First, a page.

The “Big Three” Persian Gulf carriers—Emirates, Qatar Airways and Etihad Airways—are increasingly heading in different directions and distinguishing their strategies. Etihad has created the first part of its “Etihad Regional” system; Qatar is venturing into Saudi Arabia with a new affiliate airline, while Emirates remains a purely widebody hub-and-spoke carrier.

To extend its footprint quickly, Etihad has picked up minority stakes in Virgin Australia, Air Berlin, Jet Airways and Air Seychelles; it may soon add a stake in Alitalia, too. But its latest idea is Etihad Regional, following a deal to acquire a 33.3% share in Swiss regional carrier Darwin Airline for an undisclosed sum, although it has not yet been cleared by regulatory authorities. Even with the Etihad stake, Darwin would be majority-controlled by Swiss nationals, as Etihad Chief Commercial Officer Peter Baumgartner is a Swiss national and will sit on the Darwin board. Etihad is hoping to finalize the purchase in the coming weeks.

The first Darwin aircraft featuring the Etihad Regional livery started operating between Lugano and Geneva Jan. 17. By the end of June, Darwin's entire fleet of 10 Saab 2000 aircraft will fly with the new livery and have new interiors. The cabin, which Hogan says has the “best specs of any regional airline in Europe,” is fitted with 50 leather seats, all at the same pitch, but this could change in the future. “We're looking at the possibilities,” Baumgartner says. Crews have new uniforms and service standards will be in line with Etihad's.

Darwin will expand its network to 34 destinations, from 15, by June. It will feed into seven European gateways served by Etihad Airways: Geneva, Amsterdam, Paris, Dusseldorf, Belgrade, Zurich (commencing in June) and Rome (commencing in July). And it will connect with Air Berlin in Berlin, Dusseldorf and Zurich, providing onward connectivity to destinations in Europe and North America.

To support the new routes, Darwin plans to add four turboprops, either ATRs or Bombardier Q400s. Hogan says the analysis of the acquisitions is taking into account the airline's network needs as well as synergies for crew training; maintenance, repair and overhaul; and spare parts commonality with other Etihad equity partners.

Air Berlin, in which Etihad has a 29% stake, operates 76-seat Q400s, while Air Serbia has five ATR 72s, according to the Aviation Week Intelligence Network Commercial Aviation Fleet database.

Additional fleet growth is foreseen, but Etihad CEO James Hogan notes that he wants to “first bring the airline back to profitability.” He aims to achieve that goal by the end of this year.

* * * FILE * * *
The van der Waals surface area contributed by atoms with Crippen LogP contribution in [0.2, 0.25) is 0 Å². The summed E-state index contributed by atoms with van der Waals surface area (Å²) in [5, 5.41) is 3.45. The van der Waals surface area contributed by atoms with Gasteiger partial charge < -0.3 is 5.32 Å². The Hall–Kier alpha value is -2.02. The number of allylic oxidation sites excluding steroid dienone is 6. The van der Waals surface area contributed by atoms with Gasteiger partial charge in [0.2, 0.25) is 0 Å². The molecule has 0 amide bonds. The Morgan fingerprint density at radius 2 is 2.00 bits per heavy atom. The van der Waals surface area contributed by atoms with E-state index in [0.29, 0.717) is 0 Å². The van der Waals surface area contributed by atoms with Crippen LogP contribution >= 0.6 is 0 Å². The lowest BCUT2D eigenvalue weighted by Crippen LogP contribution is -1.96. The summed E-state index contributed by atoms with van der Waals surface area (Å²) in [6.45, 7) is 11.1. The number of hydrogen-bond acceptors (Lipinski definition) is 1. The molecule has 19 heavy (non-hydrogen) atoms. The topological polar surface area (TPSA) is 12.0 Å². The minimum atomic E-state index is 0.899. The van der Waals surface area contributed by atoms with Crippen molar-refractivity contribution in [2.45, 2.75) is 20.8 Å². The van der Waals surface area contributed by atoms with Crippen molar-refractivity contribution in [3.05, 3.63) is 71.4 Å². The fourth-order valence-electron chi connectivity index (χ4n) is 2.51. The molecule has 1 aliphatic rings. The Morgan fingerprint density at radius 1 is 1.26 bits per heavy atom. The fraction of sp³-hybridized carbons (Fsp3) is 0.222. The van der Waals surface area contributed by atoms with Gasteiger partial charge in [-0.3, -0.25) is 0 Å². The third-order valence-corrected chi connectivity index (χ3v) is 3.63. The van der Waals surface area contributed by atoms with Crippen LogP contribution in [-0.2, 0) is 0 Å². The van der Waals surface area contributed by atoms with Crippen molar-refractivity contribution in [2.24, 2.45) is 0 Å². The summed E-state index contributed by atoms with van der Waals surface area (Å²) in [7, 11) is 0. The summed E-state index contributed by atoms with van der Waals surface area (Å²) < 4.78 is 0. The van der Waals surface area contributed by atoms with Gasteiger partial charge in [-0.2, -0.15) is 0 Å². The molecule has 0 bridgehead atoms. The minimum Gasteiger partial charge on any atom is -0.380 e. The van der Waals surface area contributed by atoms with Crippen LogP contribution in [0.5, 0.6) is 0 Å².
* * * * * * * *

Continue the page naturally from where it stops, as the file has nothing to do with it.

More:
Darwin will probably not remain the only member of the new regional scheme. Several airlines are interested in operating as Etihad Regional affiliates, Hogan says. “We received inquiries from operators in Southeast Asia and Africa. If it makes sense and the airline meets the criteria, we are ready to explore the possibility, but no discussions are currently ongoing to expand the new concept and brand,” Hogan tells Aviation Week.

There are also no plans to rebrand other current Etihad equity partners to Etihad Regional, he says, pointing out that Darwin “wasn't a well-known name,” while all of the other equity partners, such as Air Berlin, have established brands.

It would seem that Jet Airways might be a perfect candidate to fly under the Etihad Regional banner, but the airline is being rebranded as Air Serbia. “Air Serbia and Air Seychelles are national carriers. They retain their own logo and livery,” Hogan says. Etihad is concluding the acquisition of a 49% stake of Air Serbia and awaiting regulatory approval from the European Commission for the airline's restructuring and a capital increase.

Qatar Airways, meanwhile, is firming up plans for the new affiliate in Saudi Arabia, Al Maha. CEO Akbar Al Baker says the carrier is likely to launch operations in the third quarter with bases in Riyadh and Jeddah. Qatar will provide the necessary aircraft, initially a fleet of about 10 aircraft; it has outstanding orders for 36 Airbus A320s and 21 A321s, some of which could be moved to the new operation.

Qatar last year won one of two licenses made available by the Saudi government for new airlines. So far only Saudi Arabian Airlines (Saudia) and Flynas (formerly NAS Air) have been allowed to operate on domestic routes. Saudi Arabia has a price cap on domestic flights and is also subsidizing fuel, but the government is slowly liberalizing the market. Al Baker says Qatar Airways and the government have reached a compromise on these matters ahead of the formal decision to launch Al Maha. Regulation has been a high barrier to entry for new airlines and contributed to the 2010 demise of domestic low-fare carrier Sama.

The second of the two new licenses has been awarded to Saudi Gulf airlines, a subsidiary of the Dammam-based Al Qahtani group of companies. Saudi Gulf has ordered up to 26 Bombardier CS300s, the stretched version of the new CSeries that will become available in 2016 at the earliest. Since Saudi Gulf plans to launch operations in October 2015, it will have to find interim lift. Saudi Gulf is run by Samer Majali, formerly CEO of Royal Jordanian Airlines and Gulf Air.